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The National Union Convention (also known as the Loyalist Convention, the Southern Loyalist Convention, the National Loyalists' Loyal Union Convention, or the Arm-In-Arm Convention) was held on August 14, 15 , and 16 1866, in Philadelphia, Pennsylvania.[1]

The convention was called in advance of the mid-year elections of 1866 in an attempt to help president Johnson, who was under heavy fire from both Radical Republicans and more moderate Republicans. Johnson's fruiends tried to rally support for the lenient, pro-South Reconstruction policies of U.S. President Andrew Johnson. The goal of creating a new political party was not realized.[2]

Delegates gathered at a hastily-built temporary structure that was designed to accommodate the several thousand people expected to attend. Formally called "the Wigwam", this immense edifice was located on Girard Avenue between 19th and 20th Streets, across from Philadelphia's Girard College.[3]

About 7,000 prominent politicians and activists attended the convention. At its opening, representatives from Massachusetts (General Darius Nash Couch) and South Carolina (Governor James Lawrence Orr) paraded arm-in-arm to symbolize national reconciliation and social equity. The convention was called to order by U.S. Postmaster General Alexander Randall. General (and former New York Governor and Senator) John Adams Dix served as the temporary chairman and Wisconsin Senator James R. Doolittle served as permanent convention president.

In the end, the convention was not successful in unifying the country behind President Johnson. He then launched a speaking tour (known as the "Swing Around the Circle") hoping to regain public and political support. On this speaking tour, Johnson at times attacked his Republican opponents with crude and abusive language and on several occasions appeared to have had too much to drink. Ultimately, the tour was a disaster for Johnson, emboldening the Congress to override him and to impeach him in 1868.[4]

Notable attendees of the National Union Convention include:

  • Augustus C. Baldwin, U.S. Representative from Michigan
  • John Minor Botts, U.S. Representative from Virginia
  • Ralph P. Buckland, U.S. Representative from Ohio
  • Darius Couch, U.S. Army General
  • John Covode, U.S. Representative from Pennsylvania
  • Edgar Cowan, U.S. Senator from Pennsylvania
  • James A. Cravens, U.S. Representative from Indiana
  • William Earl Dodge, U.S. Representative from New York
  • James Rood Doolittle, U.S. Senator from Wisconsin
  • William McKee Dunn, U.S. Representative from Indiana
  • Joseph Barton Elam, U.S. Representative from Louisiana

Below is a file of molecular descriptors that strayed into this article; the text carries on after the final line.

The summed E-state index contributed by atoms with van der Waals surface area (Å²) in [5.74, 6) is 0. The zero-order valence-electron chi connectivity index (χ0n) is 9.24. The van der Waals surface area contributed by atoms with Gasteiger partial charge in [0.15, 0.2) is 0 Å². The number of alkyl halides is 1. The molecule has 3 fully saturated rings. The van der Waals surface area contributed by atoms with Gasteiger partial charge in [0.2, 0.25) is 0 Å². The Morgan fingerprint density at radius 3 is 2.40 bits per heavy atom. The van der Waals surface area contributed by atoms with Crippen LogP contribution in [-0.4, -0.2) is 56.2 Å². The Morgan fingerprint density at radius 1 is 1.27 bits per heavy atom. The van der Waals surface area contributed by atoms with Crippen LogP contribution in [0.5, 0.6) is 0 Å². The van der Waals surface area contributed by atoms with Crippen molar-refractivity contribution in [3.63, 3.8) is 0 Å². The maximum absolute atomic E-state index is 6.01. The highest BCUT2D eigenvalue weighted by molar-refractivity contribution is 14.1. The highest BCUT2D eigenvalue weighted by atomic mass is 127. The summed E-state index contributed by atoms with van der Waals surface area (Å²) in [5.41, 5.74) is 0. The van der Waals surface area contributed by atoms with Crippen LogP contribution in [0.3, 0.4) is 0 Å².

• James Edward English, U.S. Representative and U.S. Senator from Connecticut
  • Nathan A. Farwell, U.S. Senator from Maine
  • Thomas W. Ferry, U.S. Representative and U.S. Senator from Michigan
  • Horace Greeley, publisher and U.S. Representative from New York
  • William S. Groesbeck, state legislator from Ohio
  • Andrew Jackson Hamilton, U.S. Representative from Texas
  • Aaron Harding, U.S. Representative from Kentucky
  • James K. Holland, state legislator from Texas
  • Samuel Hooper, U.S. Representative from Massachusetts
  • Reverdy Johnson, U.S. Senator from Maryland
  • James Harlan, U.S. Senator from Iowa
  • Jacob Merritt Howard, U.S. Senator from Michigan
  • Henry Jarvis Raymond, U.S. Representative from New York
  • William Lawrence, U.S. Representative from Ohio
  • John Wesley Longyear, U.S. Representative from Michigan
  • Samuel S. Marshall, U.S. Representative from Illinois
  • Horace Maynard, U.S. Representative from Tennessee
  • Robert Mallory, U.S. Representative from Kentucky
  • Thomas Amos Rogers Nelson, U.S. Representative from Tennessee
  • Richard Oglesby, Governor of Illinois
  • James Lawrence Orr, Governor of South Carolina
  • George Hunt Pendleton, U.S. Senator from Ohio
  • Cyrus L. Pershing, jurist and later candidate for Governor of Pennsylvania
  • Thomas G. Pratt, Governor and U.S. Senator from Maryland
  • James S. Rollins, U.S. Representative from Missouri
  • Robert Cumming Schenck, U.S. Representative from Ohio
  • James Speed, U.S. Attorney General
  • John Dodson Stiles, U.S. Representative from Pennsylvania
  • Byron Gray Stout, U.S. Representative from Michigan
  • Theodore Tilton
  • William Barrett Washburn, U.S. Representative from Massachusetts
  • Peter Godwin Van Winkle, U.S. Senator from West Virginia
  • Fernando Wood, copperhead Mayor of New York City
  • Clement Vallandigham, copperhead from Ohio

Further reading[]

See also[]

References[]

  1. McKitrick, Andrew Johnson and Reconstruction (1960) pp 394-420
  2. Wagstaff (1968)
  3. Wagstaff (1968)
  4. Wagstaff (1968)

External links[]

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